There's usually some bone fragments remaining (I suspect intentionally), and these are put into an urn which is then interred
Ah, no. The bone fragments are a feature of Western cremations too. It's just that the crematorium then thoughtfully puts your loved one's fragments through a bone grinder to reduce them to the same consistency as the rest of the ash.
I'd forgotten the diamonds thing. I can see a culture developing a habit of doing that - family heirlooms with a difference. Thanks.
Unless the space station is in deep space far from any system,
the planets of the system - even if only rockballs - will almost
certainly provide all the elements required to enable the stati-
on's life support system to produce a sufficient amount of bio-
mass in bacteria tanks or algae tanks to replace the lost bio-
mass of a deceased member of the station's population (other-
wise any pregnancy of a female inhabitant of the station would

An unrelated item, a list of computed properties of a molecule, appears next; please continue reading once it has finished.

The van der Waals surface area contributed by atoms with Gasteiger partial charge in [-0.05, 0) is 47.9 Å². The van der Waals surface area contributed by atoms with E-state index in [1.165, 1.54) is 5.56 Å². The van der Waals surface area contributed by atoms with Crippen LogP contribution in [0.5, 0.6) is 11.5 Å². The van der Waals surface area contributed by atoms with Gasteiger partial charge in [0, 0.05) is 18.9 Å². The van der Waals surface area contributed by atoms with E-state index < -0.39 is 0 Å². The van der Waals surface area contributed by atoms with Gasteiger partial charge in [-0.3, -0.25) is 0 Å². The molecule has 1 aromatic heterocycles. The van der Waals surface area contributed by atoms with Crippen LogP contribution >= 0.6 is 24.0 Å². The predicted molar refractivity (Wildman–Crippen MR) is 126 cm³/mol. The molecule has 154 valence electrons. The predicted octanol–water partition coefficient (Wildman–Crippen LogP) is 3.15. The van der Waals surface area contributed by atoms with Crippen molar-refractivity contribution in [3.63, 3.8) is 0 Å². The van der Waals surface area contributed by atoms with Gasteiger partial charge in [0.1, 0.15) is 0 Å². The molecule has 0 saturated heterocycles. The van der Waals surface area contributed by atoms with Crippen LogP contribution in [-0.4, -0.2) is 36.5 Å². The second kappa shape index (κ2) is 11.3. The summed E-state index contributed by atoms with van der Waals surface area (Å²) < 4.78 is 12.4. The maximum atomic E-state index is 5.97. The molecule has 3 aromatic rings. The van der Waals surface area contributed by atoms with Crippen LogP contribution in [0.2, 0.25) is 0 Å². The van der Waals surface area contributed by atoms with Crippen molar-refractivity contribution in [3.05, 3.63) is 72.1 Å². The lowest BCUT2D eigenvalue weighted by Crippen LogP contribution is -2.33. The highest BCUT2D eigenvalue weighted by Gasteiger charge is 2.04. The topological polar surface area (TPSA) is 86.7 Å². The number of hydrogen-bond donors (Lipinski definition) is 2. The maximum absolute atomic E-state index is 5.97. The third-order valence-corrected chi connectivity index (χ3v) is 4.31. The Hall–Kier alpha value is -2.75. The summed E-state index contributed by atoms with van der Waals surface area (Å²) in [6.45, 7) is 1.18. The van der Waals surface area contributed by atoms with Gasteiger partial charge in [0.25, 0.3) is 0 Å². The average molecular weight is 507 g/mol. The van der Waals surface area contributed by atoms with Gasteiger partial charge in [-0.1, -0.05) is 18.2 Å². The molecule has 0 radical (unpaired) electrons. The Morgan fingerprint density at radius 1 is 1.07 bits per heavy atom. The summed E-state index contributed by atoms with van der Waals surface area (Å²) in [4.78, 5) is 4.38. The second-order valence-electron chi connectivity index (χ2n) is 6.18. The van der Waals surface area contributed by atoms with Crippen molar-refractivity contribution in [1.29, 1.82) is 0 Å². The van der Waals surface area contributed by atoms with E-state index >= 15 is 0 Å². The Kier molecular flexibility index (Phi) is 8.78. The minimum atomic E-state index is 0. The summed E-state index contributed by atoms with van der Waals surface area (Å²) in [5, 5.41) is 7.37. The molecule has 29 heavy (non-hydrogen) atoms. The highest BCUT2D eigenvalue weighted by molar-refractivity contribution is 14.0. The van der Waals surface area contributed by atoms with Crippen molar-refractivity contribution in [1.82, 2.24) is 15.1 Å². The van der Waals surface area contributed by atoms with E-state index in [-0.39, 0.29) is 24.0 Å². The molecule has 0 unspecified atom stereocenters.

have to be aborted because the station's life support system
would be unable to produce the additional biomass of the gro-
wing child ...).
Actually, I'd say that a lot of space stations might have to have population control, because they are (compared to planets) very small and will have a maximum biomass that they can support. Unless the engineers who designed a station are bonkers, there will be plenty reserve capacity in the system though - so that if a ship of 500 crew stops off for shore leave, the station life support won't notice. But if all those 500 crew decide to stay and have 5 children, who then have 5 children of their own, and so on, then at some point the system will be unable to cope. If everyone is living 6 to a room before that happens, however, then they are more likely to move to another station than to breed the life support into collapse.